Windows 8 only began its consumer preview at the end of last month, but many users are already up in arms about serious usability issues in the new OS. One of the operating system’s most talked about new features is the Metro user interface, which has a tile-based startup screen featuring apps like those found on mobile devices and tablets, but it’s Windows 8’s biggest new feature that’s giving users a headache.
With Metro Microsoft hopes to bring a unified operating system to both PCs and mobile devices. The biggest problem many users have found when using Metro is that the translation doesn’t work very well between the platforms. Much of the outcry over the drastic redesign has come from long-time Windows users, who feel the redesign is not only a mismatch for home computers, but also alienating to anyone familiar with previous versions of the long-running operating system. In a poll by PC World, a total of around 34% of users surveyed were either somewhat or extremely dissatisfied with the product.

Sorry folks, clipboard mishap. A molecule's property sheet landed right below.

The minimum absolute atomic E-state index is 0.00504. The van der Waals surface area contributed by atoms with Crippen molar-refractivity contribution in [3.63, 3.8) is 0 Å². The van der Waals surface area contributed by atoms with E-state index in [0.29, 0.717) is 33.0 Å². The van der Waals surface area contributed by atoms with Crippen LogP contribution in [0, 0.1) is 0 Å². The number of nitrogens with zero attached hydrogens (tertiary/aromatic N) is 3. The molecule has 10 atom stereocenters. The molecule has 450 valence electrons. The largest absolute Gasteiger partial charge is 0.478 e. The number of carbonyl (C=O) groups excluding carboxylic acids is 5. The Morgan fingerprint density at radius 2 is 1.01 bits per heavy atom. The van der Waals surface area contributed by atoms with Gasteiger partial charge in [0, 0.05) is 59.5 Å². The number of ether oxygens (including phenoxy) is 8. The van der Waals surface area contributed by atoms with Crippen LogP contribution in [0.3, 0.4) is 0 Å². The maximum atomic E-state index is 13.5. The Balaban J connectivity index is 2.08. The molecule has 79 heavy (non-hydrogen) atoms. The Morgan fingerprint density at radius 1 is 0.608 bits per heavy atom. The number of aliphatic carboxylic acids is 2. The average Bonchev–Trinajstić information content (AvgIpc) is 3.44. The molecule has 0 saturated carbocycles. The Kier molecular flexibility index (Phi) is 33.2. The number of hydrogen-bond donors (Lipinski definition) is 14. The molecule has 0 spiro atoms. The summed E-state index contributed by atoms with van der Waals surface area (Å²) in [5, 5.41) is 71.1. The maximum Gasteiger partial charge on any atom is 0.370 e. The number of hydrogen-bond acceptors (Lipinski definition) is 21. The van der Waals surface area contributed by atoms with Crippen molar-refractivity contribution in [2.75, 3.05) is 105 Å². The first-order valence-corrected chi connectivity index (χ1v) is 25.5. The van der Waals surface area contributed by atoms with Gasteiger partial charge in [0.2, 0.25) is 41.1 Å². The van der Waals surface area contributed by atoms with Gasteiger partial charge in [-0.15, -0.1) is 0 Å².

In the video below, frustrated Windows user, Chris Pirillo, demonstrates via his father how regular users will be confused over the operating system’s layout.
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The frustration has become so great among one ex-Microsoft employee that he created an entire website dedicated to publishing improved interface ideas for the new OS. Mike Bibik, a former user-interface designer for the company, created FixingWindows8.com, where he’s so far written eight posts with both criticisms and ideas for the OS. In the welcome message of his site, Bibik says that his goal is simply “to help Microsoft improve Windows 8.”
Whether or not Microsoft has gotten the message yet is unclear. Just today Microsoft hosted a roundup of largely positive reviews for Windows 8 in their press center. Since the purpose of this consumer preview is to take the public’s feedback on their new product into consideration, ideally Microsoft will take at least some of these frustrations to heart. We’ll have to wait and see what comes of Metro when the to-be-announced final version of Windows 8 surfaces.